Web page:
Exercise adherence: Inside and outside the gym

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Exercise adherence: inside and outside the gym, outdoor exercise

I learned shortly after becoming a personal trainer that the gym isn’t natural for everyone which may be the reason why people find it so hard to stick to a gym schedule. The first commercial gym opened in the late 1840s. The 1950s and 1960s ushered in the first Barre, Bally, and Gold’s Gym. The idea of commercial fitness grew and is becoming more popular with each decade. Now in the year 2020, every fitness professional has their own method, and most require getting in the gym.

Commercial gyms

Before the birth of commercial gyms, people burned calories and stayed active through daily living. Without the luxury of modern inventions, many folks exerted energy with daily chores. Walking to the store, school, or work, gardening, farming, washing laundry, baking, cooking, etc. Our lives have become more effortless because we don’t have to exert energy to accomplish daily tasks like laundry, going to work, and making dinner. We have also become slower and more sedentary when compared to our active ancestors. It’s no wonder some people don’t enjoy going to the gym because it’s not entirely natural. But note that I wrote some. My husband LOVES the gym. He thrives among the iron, punching bags, and sauna. While I, on the other hand, prefer being active outside in nature. Others might prefer being involved in sports. But no matter where you like to exercise, there is one thing we all have in common: motivation or lack of.

Discipline trumps motivation

Motivation is temporary, and we cannot always rely on it. So, ditch the dream boards and turn your attention towards something more difficult but more reliable: discipline. Discipline helps mold new habits and break old ones. Whether your goal is to hit the gym for 30 minutes, walking around your neighborhood, or join your local rec center’s volleyball team, it’ll take discipline and preparation to adhere to your health goals. Discipline is like a muscle we have to work in order to strengthen. If you’re building new activity habits, go easy on yourself but try to stay consistent.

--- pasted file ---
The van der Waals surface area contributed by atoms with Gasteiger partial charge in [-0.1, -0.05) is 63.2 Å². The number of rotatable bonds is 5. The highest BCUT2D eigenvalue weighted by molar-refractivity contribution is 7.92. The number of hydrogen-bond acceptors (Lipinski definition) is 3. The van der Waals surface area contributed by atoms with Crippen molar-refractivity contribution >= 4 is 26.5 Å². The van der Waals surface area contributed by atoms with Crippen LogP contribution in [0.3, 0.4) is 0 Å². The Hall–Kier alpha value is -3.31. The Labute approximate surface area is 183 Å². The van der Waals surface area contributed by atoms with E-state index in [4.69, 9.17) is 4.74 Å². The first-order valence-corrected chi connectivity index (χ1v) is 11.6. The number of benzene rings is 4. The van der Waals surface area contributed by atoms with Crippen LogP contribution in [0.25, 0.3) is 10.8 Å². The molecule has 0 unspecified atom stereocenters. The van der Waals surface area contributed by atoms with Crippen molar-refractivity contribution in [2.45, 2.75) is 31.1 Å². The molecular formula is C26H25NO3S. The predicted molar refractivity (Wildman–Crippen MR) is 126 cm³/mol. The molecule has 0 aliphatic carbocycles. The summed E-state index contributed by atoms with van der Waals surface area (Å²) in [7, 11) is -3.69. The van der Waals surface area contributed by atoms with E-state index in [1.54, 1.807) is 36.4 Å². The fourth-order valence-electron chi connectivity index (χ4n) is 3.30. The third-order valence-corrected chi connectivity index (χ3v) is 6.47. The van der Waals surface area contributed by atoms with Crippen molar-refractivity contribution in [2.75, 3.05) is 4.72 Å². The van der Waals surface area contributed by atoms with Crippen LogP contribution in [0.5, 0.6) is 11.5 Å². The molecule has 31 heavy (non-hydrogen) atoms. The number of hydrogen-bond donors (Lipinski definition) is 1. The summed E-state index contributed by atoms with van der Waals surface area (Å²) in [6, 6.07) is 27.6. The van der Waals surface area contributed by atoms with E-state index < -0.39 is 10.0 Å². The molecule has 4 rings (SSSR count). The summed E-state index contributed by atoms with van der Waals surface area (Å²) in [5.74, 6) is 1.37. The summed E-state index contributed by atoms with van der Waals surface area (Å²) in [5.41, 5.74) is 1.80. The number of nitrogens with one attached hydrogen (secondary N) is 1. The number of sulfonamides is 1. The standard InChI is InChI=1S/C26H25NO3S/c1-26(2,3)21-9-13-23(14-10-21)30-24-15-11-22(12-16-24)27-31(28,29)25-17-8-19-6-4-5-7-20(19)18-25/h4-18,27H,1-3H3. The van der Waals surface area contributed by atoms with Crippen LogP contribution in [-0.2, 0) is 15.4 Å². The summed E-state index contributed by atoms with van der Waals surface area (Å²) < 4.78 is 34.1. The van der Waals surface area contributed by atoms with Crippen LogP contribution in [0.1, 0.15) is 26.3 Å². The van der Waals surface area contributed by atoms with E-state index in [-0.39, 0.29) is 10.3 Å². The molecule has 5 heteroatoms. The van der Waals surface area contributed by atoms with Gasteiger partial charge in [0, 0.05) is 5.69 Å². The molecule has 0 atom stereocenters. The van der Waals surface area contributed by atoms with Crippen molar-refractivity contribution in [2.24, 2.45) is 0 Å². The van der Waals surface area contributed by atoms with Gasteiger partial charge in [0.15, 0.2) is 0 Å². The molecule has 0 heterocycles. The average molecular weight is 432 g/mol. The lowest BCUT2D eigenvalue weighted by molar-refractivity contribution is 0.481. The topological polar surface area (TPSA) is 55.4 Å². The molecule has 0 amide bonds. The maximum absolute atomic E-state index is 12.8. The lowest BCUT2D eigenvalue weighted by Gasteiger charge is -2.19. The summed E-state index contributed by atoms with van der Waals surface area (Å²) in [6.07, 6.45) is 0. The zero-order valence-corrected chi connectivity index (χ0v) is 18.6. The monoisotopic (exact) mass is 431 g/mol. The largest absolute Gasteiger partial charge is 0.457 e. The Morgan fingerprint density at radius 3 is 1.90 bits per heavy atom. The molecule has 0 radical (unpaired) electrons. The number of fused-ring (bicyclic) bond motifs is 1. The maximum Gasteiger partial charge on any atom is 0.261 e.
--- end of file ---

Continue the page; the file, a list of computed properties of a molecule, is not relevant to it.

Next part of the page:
Prepping for exercise adherence

Set yourself up for success by preparing for your week. Set aside your work-out clothing, water, and whatever gear you may need for the following day or week. Like meal prep, prepping for your activities will help you stick to a plan. Have an alternative plan set in place in case your routine is disrupted. Let’s say you walk outside every Tuesday, but it’s storming outside. Find an alternative like walking inside at your local mall or walking at your gym. Perhaps your volleyball team had to cancel practice. Don’t let that stop you from doing your warm-ups and/or practicing at home.

Exercise and support

Seek out support. Studies have shown that social support helps increase self-efficacy (your belief in yourself to succeed), which helps increase exercise adherence. You don’t need studies to tell you that having a strong support system significantly improves your chances of staying active. Sometimes, all you need is one or two reliable people who support you. Support may be anything from a work-out buddy, someone who offers verbal encouragement, a friend or family member who watches your child(ren) while you exercise, or in many cases, your spouse. Spouses play a considerable role in exercise adherence. If you want to become more active or stay active, try to surround yourself with supportive people.

Medical support

Talk to your doctor. Keep in mind that I am only a personal trainer. I am not a doctor. The information provided in this article is not intended to substitute for medical advice from your provider. Any recommendations within this post are not intended to diagnose, treat, cure, or prevent any disease. With that being said, you should talk to your doctor. Whether you’re considering starting an exercise program or you just want to be more active. Your doctor will undoubtedly be supportive and may be very beneficial, considering that they know your medical background.

Whether you’re trying to lose weight, improve your health, want to compete, or just want to be more active, it’s essential to stick with it. I hope this article gives you the tools to start being more active and improve your health!

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